- Do not. I repeat: do not restrict their food intake. I think that this is the absolute worst thing that a parent can do in terms of their impact on their child’s future body image and relationship with food. Micromanaging your child’s diet is a recipe for disaster, guaranteed. And it’s a fine line, because you want them to eat healthy, of course, but telling them what and when to eat will absolutely distort their future food connection, particularly if you (be honest) have issues with food as an adult. Children pick up on adult inconsistencies, and they will be able to make connections between your words and your “secret” behavior. Try to encourage them to eat healthily, eat their vegetables, but not just to finish the food on their plate. Ultimately you need to encourage them to learn to listen to their body’s cues about when they are hungry/ what they are hungry for/ and when they are full. When I was a kid, my parents let me dress myself, and it felt so good to be able to have that small amount of control and creative expression over my wardrobe. Control over food is similar, and often children who have little to no food restriction will be able to naturally balance their diet. I remember reading in a Geneen Roth (amazing) book about a mother who brought her daughter to Geneen to stop the daughter’s compulsive eating, and Geneen asked her what her daughter’s favorite binge food was. It was a candy of sorts, I can’t remember now, but lets say skittles. Geneen encouraged the mother to fill a pillowcase or huge bag with skittles and allow the child to bring it around with her everywhere and eat it whenever she wanted. Sure enough, after several days, the child began to regulate her own sugar intake, indulging in fewer and fewer skittles per day, because when they were constantly available to her, her compulsion diminished.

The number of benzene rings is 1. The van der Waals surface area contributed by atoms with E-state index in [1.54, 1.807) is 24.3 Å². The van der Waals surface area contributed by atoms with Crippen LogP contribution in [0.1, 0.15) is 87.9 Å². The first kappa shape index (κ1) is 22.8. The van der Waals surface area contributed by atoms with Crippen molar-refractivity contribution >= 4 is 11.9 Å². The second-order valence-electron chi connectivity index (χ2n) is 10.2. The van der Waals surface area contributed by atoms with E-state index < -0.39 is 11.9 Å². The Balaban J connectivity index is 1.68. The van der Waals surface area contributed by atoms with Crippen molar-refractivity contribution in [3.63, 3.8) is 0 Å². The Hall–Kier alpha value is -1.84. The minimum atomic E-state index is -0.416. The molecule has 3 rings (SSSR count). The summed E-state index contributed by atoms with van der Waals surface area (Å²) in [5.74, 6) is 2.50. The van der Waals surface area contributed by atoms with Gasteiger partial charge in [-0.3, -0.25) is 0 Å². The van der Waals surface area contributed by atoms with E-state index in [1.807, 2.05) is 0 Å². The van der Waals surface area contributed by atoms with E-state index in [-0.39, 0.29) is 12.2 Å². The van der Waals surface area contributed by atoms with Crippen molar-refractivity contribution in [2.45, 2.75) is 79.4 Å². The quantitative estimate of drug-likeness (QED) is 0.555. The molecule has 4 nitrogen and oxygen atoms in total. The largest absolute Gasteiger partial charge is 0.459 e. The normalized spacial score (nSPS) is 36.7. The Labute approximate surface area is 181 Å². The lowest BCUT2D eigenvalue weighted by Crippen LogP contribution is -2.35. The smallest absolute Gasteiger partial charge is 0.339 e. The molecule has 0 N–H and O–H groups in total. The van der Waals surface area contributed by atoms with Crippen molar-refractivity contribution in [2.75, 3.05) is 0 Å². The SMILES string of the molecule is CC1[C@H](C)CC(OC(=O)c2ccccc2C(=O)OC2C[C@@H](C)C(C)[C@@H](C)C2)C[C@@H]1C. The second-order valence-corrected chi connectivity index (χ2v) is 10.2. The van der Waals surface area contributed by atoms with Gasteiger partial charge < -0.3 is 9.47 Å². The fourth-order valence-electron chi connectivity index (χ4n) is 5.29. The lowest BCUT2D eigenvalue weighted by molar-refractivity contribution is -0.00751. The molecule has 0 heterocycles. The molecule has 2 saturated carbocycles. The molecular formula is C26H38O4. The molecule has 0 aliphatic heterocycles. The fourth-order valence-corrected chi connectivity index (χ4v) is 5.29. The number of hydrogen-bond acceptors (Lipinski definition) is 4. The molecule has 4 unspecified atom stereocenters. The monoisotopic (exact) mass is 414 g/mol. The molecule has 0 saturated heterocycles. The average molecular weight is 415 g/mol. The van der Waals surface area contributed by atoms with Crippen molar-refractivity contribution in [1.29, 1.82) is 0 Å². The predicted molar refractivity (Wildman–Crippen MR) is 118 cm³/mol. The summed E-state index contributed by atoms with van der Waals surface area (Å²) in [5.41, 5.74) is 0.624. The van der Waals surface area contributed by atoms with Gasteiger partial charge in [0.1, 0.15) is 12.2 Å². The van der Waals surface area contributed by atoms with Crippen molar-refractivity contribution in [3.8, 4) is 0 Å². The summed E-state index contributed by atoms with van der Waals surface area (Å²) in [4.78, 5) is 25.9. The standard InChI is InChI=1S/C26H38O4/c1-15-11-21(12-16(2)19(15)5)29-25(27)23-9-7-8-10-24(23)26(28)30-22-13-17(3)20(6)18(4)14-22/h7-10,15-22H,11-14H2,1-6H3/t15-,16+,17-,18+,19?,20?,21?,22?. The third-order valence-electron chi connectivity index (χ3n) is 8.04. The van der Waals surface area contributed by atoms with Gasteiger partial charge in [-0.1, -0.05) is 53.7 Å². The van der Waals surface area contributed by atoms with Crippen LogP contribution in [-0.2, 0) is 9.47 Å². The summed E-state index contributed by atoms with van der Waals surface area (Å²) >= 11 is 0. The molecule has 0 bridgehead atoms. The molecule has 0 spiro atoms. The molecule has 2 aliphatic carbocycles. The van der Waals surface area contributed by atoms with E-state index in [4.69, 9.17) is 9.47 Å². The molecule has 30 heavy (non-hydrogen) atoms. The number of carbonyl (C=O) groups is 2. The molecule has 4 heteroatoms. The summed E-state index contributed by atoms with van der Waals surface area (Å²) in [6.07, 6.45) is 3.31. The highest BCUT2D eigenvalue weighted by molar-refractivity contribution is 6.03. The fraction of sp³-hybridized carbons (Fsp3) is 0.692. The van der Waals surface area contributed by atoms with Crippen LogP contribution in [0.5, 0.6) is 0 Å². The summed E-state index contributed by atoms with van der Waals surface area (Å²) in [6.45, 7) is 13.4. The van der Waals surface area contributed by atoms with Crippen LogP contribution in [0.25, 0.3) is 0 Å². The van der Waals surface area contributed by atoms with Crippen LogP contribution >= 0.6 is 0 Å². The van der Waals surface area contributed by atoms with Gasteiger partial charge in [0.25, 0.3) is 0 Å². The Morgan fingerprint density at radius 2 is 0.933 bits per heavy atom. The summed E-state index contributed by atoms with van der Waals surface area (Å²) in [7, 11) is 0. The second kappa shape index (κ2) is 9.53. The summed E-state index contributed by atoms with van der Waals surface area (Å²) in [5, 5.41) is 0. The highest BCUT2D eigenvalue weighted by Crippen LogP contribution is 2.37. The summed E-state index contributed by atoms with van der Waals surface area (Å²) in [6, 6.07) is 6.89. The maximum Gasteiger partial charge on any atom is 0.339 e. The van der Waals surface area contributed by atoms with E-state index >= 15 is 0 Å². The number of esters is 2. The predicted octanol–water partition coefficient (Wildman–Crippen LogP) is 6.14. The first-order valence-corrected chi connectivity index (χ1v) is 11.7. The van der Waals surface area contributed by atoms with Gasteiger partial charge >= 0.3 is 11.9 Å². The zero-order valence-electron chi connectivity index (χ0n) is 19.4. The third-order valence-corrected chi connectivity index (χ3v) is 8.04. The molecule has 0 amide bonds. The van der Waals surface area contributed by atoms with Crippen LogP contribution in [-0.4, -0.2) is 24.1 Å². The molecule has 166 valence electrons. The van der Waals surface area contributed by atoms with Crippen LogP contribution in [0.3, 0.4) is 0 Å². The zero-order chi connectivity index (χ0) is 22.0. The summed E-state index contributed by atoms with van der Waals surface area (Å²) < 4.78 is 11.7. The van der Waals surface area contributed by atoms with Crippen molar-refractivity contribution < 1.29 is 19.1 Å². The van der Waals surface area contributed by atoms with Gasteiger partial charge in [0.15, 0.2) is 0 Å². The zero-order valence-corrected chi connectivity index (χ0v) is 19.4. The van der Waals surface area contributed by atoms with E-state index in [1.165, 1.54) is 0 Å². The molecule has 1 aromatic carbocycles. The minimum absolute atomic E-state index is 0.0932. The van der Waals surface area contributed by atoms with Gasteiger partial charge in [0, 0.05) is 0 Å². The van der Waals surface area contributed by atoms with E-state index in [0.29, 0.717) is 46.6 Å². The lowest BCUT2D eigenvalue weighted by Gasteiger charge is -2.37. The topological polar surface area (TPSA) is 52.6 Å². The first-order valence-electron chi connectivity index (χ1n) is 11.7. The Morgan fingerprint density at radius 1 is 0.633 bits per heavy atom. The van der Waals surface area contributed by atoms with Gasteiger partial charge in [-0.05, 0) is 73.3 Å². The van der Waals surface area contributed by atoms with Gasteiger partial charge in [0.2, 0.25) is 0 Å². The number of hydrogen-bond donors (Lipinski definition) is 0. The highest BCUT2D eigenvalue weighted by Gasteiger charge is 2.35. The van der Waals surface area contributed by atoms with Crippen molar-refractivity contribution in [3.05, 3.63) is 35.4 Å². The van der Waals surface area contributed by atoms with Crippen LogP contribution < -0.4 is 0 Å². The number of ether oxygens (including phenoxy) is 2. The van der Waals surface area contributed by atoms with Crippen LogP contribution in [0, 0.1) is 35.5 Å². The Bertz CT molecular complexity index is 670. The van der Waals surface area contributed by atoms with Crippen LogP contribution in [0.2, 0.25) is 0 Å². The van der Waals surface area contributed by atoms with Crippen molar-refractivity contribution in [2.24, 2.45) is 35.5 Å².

This is a really hard issue to tackle, because so often we are unaware of our own issues and neuroses around food and our bodies, and therefore find it difficult to pin point exactly the traits and habits we are leaving as a legacy in our children. In my personal case as an overweight child with compulsive eating tendencies, the tighter my mother sought to control and reign in my eating habits, the fatter I became. It was almost instantaneous. It was also difficult because my mother also told me how much she loved me and how beautiful I was. This contradictory behavior caused me to think that she was lying to me, particularly since she was for my entire life, very thin and very beautiful. I wanted to look like her, but I also rejected her image because of the pain that her control of my eating caused me. I saw specialists, nutritionists, therapists, personal trainers, and was put on countless plans and diets and diet pills and work out regimes. I was I wasn’t told was to tune into my body and figure out what I need in the way of nutrition and exercise. I wasn’t granted unlimited access to nourish myself the way that I saw fit, because (understandably) my mother was scared that if I was given that freedom, I would have become far fatter than I already was. [It is possible that granted this freedom, a child/adult/whomever will undergo a period of weight gain, as it is likely that they have been deprived/depriving themselves of food for so long they initially the may go crazy and eat everything in sight. This is normal and will even out, if you persevere through this initial frightening time.]
Now, finally, it’s not that mothers in general, or my mother in this case, are acting out of a desire to hurt their children. Of course they are just scared and worried and have a child in front of them that is over weight and hurting, and often they are acting out a desire to give their child the best life possible. We all make mistakes. However, if you are scared that your child is gaining weight or developing a negative body image, restricting them is one of the worst mistakes you can make. It is much better to encourage open and honest dialogue, without punishment or retribution. And to lead by example! Work on your own negative body image and eating habits. Not only will your child learn how to be healthier from following your lead, but I absolutely guarantee that you will feel better as well.
I hope that helps. xox.